Friday, September 29, 2017

European Commission backs takedown-and-stay-down for combating piracy online | UNLIMITED | CMU

European Commission

The European Commission yesterday published new guidelines for how internet companies should deal with illegal content that is uploaded to their networks, in a bid to encourage net firms to be more consistent and proactive in blocking illegal files, which includes content that incites violence or terrorism, as well as copyright infringing material.

On the copyright front, internet firms whose users upload infringing content are usually protected from liability for that infringement by those much talked about safe harbours. However, to quality for safe harbour protection, an internet company must have a takedown system via which copyright owners can request infringing material be removed.

Of course, the music industry’s big beef with the copyright safe harbour is when user-upload services like YouTube claim they are also protected from liability for copyright infringement under the system. Though music companies also reckon that search engines, social networks and digital lockers – who they concede should have safe harbour protection – should nevertheless have better takedown procedures.

In the UK, a voluntary agreement was reached between the copyright owners and the big search engines last year on how to improve the takedown process, and the new European guidelines make similar proposals for how net firms could and should be better at removing illegal content, whether it be hate speech or copyright infringing files.

A key theme of the music industry’s lobbying on this issue has been the push for not just takedown systems, but takedown-and-stay-down systems, whereby once an infringing file has been removed once, it is automatically blocked if people attempt to upload it again. Somewhat ironically, in its Content ID system, big bad YouTube has done more work in that domain than most.

In its new guidelines, the European Commission supports systems of this kind, encouraging web companies to “invest in automatic detection technologies” that “prevent the re-appearance of illegal content online”. The EC also advocates web firms forming special relationships with “trusted flaggers” who have “specific expertise in identifying illegal content”, while also taking “measures against repeat infringers”.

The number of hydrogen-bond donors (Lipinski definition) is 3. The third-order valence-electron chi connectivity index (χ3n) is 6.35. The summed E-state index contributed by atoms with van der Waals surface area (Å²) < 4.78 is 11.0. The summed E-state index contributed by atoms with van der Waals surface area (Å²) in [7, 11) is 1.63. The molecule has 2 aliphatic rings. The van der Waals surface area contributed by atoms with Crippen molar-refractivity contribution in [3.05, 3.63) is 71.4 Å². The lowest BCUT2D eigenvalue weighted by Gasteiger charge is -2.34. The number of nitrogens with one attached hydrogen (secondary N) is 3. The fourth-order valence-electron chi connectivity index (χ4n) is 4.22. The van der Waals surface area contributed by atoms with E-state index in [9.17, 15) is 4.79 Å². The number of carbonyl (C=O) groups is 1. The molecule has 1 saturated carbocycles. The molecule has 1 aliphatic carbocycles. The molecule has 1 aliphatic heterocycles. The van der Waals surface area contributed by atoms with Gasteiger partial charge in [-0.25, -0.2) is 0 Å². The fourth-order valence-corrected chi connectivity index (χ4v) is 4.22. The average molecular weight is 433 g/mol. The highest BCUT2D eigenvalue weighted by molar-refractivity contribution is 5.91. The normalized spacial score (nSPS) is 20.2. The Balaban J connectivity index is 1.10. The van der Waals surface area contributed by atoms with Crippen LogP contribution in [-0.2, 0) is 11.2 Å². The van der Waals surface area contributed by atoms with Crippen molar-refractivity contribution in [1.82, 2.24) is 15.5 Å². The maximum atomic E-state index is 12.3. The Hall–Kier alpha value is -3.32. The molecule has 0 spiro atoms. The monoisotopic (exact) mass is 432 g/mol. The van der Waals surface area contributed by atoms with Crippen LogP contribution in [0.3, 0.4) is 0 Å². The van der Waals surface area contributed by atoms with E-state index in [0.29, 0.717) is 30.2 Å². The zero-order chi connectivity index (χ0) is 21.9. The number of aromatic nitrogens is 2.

The guidelines – many details of which were actually leaked earlier this month – are just that for now, guidelines on how internet companies should be evolving their systems for dealing with illegal content. But the Commission says that it will now “monitor progress and assess whether additional measures are needed”, which could include new legislation.

Copyright owners will be pleased that that the European Commission has including piracy in its review of how the net sector deals with illegal content, and will now watch what progress – if any – is made. Meanwhile within the tech sector, there are mixed opinions.

The Computer And Communications Industry Association – repping many web giants – said that it “has advocated for a long time for the introduction of well-thought-out notice and action guidelines, and [these guidelines are] a welcome initiative for a more aligned approach on the removal of infringing content across the European Union”.

Others say that – while the EC does talk about the need to balance the speedy takedown of illegal content with ensuring free speech rights are protected – the guidelines don’t do enough to protect freedom of expression online.

Lobbing group European Digital Rights told reporters: “[This] document puts virtually all its focus on internet companies monitoring online communications in order to remove content that they decide might be illegal. It presents few safeguards for free speech and little concern for dealing with content that is actually criminal”.

Launching the guidelines, the European Commissioner for the Digital Single Market, Andrus Ansip, stated: “We are providing a sound EU answer to the challenge of illegal content online. We make it easier for platforms to fulfil their duty, in close cooperation with law enforcement and civil society. Our guidance includes safeguards to avoid over-removal and ensure transparency and the protection of fundamental rights such as freedom of speech”.


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